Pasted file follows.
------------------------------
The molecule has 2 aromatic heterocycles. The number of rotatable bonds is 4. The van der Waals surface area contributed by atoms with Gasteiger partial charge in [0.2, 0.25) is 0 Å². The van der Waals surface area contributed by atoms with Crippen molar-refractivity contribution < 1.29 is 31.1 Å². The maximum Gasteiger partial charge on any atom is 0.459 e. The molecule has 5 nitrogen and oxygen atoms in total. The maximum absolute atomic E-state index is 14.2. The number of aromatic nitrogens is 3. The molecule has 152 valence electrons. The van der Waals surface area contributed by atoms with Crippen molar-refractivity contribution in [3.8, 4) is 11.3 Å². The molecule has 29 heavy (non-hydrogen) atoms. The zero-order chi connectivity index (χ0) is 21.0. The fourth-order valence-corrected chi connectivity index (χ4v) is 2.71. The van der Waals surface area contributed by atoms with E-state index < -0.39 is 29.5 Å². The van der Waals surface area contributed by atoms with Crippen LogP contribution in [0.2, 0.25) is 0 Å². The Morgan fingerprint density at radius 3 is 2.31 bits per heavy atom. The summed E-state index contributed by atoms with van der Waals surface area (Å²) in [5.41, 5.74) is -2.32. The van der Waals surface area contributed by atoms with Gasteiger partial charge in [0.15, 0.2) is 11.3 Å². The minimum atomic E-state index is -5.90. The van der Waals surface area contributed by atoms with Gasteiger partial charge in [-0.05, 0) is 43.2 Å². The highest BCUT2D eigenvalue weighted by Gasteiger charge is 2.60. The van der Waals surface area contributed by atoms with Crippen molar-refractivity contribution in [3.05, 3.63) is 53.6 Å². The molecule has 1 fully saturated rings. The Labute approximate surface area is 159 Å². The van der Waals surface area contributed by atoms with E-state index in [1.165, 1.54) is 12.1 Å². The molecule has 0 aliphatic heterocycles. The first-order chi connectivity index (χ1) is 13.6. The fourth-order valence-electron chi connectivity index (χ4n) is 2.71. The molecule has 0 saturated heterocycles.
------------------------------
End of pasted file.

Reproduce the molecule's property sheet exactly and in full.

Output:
The molecule has 2 aromatic heterocycles. The number of rotatable bonds is 4. The van der Waals surface area contributed by atoms with Gasteiger partial charge in [0.2, 0.25) is 0 Å². The van der Waals surface area contributed by atoms with Crippen molar-refractivity contribution < 1.29 is 31.1 Å². The maximum Gasteiger partial charge on any atom is 0.459 e. The molecule has 5 nitrogen and oxygen atoms in total. The maximum absolute atomic E-state index is 14.2. The number of aromatic nitrogens is 3. The molecule has 152 valence electrons. The van der Waals surface area contributed by atoms with Crippen molar-refractivity contribution in [3.8, 4) is 11.3 Å². The molecule has 29 heavy (non-hydrogen) atoms. The zero-order chi connectivity index (χ0) is 21.0. The fourth-order valence-corrected chi connectivity index (χ4v) is 2.71. The van der Waals surface area contributed by atoms with E-state index < -0.39 is 29.5 Å². The van der Waals surface area contributed by atoms with Crippen LogP contribution in [0.2, 0.25) is 0 Å². The Morgan fingerprint density at radius 3 is 2.31 bits per heavy atom. The summed E-state index contributed by atoms with van der Waals surface area (Å²) in [5.41, 5.74) is -2.32. The van der Waals surface area contributed by atoms with Gasteiger partial charge in [0.15, 0.2) is 11.3 Å². The minimum atomic E-state index is -5.90. The van der Waals surface area contributed by atoms with Gasteiger partial charge in [-0.05, 0) is 43.2 Å². The highest BCUT2D eigenvalue weighted by Gasteiger charge is 2.60. The van der Waals surface area contributed by atoms with Crippen molar-refractivity contribution in [3.05, 3.63) is 53.6 Å². The molecule has 1 fully saturated rings. The Labute approximate surface area is 159 Å². The van der Waals surface area contributed by atoms with E-state index in [1.165, 1.54) is 12.1 Å². The molecule has 0 aliphatic heterocycles. The first-order chi connectivity index (χ1) is 13.6. The fourth-order valence-electron chi connectivity index (χ4n) is 2.71. The molecule has 0 saturated heterocycles.